A Review of ‘The Problem of Slavery in Christian America’, Part 6: Separation of Families and Systematic Injustice

Part 1: Introduction
Part 2: McDurmon’s Rejection of Christendom and Embrace of Egalitarianism
Part 3: McDurmon’s Use of Sources
Part 4: The Slave Trade and Slave Breeding
Part 5: Rape


McDurmon insists that black families were routinely severed by greedy slave owners who frequently sold husbands, wives, and children separately without regards to the bonds of marriage. McDurmon also complains about the intrinsic injustices of the American legal system that stacked the deck against blacks. Let’s examine these claims in order.

Families Torn Asunder

Joel McDurmon insists that the separation and rupture of slave families is “one of the most censurable atrocities of American slavery.”1 McDurmon argues on several occasions that masters “separated family members on a routine basis. We know that slave sales, the domestic trade, and planter migrations all forced the separation of slave families, usually permanently. Institutional slavery did this as well, usually separating children from parents or spouses from each other to different renters each year.”2 Again, “it forcibly ruptured the families of the enslaved: spouses from each other, parents from children, and more.”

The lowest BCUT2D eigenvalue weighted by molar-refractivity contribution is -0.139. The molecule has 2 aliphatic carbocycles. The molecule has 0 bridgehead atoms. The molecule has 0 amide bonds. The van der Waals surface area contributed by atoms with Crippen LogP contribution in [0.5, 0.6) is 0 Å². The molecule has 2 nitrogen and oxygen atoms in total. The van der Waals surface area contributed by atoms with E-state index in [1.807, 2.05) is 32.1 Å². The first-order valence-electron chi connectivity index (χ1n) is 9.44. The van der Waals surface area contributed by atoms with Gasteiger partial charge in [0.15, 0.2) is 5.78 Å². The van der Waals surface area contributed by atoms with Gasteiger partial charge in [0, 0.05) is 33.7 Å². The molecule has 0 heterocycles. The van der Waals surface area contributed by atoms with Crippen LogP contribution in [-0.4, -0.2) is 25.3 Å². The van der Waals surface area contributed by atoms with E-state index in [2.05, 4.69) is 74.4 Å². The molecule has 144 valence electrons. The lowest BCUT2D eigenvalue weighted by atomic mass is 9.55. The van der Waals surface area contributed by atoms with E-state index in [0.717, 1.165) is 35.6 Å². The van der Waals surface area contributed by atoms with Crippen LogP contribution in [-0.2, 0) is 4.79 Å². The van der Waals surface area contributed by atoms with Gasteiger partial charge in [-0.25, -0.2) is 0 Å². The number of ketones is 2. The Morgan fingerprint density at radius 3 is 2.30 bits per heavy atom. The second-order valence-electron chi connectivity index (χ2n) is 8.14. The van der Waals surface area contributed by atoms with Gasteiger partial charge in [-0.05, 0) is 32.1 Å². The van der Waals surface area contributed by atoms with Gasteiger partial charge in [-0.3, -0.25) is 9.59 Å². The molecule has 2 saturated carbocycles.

McDurmon asserts that R.L. Dabney is deliberately lying about the breakup of slave families: “Not even the lowest of …

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(The opinions in this article are the opinions of the author and do not necessarily represent the views of Southern Nation News or SN.O.)

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